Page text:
“The more people [that are] around me, the more I can get disturbed,” said Medvedev. “My team knows it and my team respects it because they want me to play as good as I can. We try to do the best about this. Here we could see big teams for everybody. I was just with my coach. In the bubble, we try to stay together, we try to get some good laughs, try to practise good and finally we clinched the tournament together.”
One of the defining features of Medvedev’s game in London was his mental strength. The Russian was one game from defeat as Rafael Nadal served to eliminate the Moscow-native in the semi-finals and Medvedev trailed Thiem by a set in the championship match.
“Inside of me, there is a winner that maybe sometimes is a bit childish, but wants to win every match he plays," said Medvedev. "That is why when I am not playing good, I can be angry [with] myself for this, because that is why I lose matches. That is also part of my success, why I am where I am, but I am working hard because I know that the more calm you are, the most focussed you are on the goal, the better it is for [my] tennis.”
Medvedev has certainly mastered the art of keeping calm after converting match points. The 24-year-old made the decision last year to adopt a unique signature celebration: the non-celebration. While some fans may not like the Russian’s lack of emotion in milestone moments, Medvedev took the time to explain the thought process behind his decision.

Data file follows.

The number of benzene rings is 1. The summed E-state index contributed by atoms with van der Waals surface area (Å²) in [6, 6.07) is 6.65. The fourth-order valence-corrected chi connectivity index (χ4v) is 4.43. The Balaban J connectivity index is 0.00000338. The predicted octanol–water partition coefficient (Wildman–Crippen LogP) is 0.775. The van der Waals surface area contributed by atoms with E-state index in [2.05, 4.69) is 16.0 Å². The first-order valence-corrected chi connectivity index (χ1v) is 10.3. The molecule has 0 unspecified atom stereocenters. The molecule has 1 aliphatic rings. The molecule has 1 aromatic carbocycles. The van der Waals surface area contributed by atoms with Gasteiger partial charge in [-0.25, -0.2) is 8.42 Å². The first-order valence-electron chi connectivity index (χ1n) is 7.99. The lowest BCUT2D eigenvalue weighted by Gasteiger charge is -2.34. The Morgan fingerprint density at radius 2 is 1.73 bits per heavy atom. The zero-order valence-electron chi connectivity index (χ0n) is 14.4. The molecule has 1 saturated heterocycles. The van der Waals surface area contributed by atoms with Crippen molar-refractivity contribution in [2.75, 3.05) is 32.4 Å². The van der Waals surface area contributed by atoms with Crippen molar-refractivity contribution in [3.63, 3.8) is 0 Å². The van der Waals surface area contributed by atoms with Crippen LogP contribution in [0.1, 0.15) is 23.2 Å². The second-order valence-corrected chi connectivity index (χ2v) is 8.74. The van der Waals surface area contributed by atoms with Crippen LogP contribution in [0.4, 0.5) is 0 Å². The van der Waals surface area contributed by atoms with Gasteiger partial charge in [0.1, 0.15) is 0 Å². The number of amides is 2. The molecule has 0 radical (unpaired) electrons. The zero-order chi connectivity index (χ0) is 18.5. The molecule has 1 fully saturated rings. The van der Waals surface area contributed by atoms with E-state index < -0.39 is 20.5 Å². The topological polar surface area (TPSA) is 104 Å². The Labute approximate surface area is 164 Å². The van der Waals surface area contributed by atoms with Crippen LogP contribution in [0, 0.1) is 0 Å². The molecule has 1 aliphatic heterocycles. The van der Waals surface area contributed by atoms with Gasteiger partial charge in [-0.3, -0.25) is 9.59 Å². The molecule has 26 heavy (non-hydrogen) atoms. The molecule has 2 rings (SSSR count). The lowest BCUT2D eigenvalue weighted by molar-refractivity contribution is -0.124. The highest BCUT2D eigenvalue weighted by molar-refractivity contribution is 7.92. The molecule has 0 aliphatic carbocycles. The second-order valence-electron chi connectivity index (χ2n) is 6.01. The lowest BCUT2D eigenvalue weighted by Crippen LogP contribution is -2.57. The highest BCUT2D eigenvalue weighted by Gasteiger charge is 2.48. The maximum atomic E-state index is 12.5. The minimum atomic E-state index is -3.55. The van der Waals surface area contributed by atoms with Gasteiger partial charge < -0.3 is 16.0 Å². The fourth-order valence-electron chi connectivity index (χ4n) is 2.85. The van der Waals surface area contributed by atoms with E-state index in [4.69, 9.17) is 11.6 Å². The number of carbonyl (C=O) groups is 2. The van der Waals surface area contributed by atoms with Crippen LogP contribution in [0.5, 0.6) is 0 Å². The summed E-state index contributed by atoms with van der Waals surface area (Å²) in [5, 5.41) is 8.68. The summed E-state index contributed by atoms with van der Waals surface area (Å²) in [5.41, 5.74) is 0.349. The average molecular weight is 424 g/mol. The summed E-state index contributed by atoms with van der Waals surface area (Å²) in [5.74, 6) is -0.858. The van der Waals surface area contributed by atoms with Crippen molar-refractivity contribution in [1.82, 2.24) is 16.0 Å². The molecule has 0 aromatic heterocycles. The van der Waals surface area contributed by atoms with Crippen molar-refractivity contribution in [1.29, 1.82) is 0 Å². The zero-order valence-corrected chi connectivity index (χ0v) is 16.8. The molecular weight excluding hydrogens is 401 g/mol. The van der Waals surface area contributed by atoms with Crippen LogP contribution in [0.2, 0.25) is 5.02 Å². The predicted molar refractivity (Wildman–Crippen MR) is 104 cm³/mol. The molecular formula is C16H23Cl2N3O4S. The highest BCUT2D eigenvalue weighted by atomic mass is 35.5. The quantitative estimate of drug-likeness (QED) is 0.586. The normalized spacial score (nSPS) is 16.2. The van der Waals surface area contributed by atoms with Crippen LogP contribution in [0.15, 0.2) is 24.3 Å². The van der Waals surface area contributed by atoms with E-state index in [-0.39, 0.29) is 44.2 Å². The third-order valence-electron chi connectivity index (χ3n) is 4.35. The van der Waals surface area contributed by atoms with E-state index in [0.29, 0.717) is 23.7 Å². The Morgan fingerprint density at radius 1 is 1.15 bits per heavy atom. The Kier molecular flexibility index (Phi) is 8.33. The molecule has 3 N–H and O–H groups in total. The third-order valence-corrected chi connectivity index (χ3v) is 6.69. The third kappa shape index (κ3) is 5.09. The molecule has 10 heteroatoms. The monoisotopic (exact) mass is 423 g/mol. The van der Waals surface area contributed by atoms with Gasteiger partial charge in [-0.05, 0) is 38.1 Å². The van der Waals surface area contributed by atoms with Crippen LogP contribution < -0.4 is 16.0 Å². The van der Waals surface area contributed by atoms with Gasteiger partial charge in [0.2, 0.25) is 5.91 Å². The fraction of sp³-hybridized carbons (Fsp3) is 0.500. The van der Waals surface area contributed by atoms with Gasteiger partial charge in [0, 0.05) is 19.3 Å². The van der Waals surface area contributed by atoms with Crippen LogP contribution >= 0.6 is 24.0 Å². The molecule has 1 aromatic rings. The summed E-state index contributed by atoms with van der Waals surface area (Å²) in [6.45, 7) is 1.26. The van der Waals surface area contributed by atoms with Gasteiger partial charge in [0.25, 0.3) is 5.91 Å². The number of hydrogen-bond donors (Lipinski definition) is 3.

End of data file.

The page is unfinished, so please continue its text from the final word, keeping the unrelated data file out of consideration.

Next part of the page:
“Last year I just decided that it is going to be my trademark,” said Medvedev. “A lot of people like it, some [do] not, but that is how I feel… When there are huge crowds when you win a big title or big matches against big opponents and you don’t celebrate, you actually have the opportunity to look around you and feel all the energy that is going around. All of this energy is for you. If you win a match, all of the applause goes to you. As an artist, as a tennis player, you can feel it all if you think about it.”
If Medvedev wants to rise further in the FedEx ATP Rankings in 2021, he will need to find a way to sustain his current momentum across an entire season and find a way to win on days when he is not at his best level. It is a skill that Djokovic, Nadal and Roger Federer have mastered throughout their careers.
“After my victory here against Novak, I felt that he didn’t play his best tennis against me. But the thing is that even when he doesn’t play his best tennis, to beat him is so tough. I was happy about the win and that is why [the Big Three] are the best,” said Medvedev. “You can see some Grand Slam matches, even when they won the tournament, where they were not at their best but they were capable of clinching it in four sets… and then throughout the tournament they play better and better. They are the three best tennis players in the history of our sport.”
With seven Top 10 wins in his past 10 victories, there is no doubt that Medvedev can beat anyone on his day. The challenge will be making those days more frequent. With the support of his coach and the off-season in full swing, Medvedev will be fully focussed on making that goal a reality in 2021.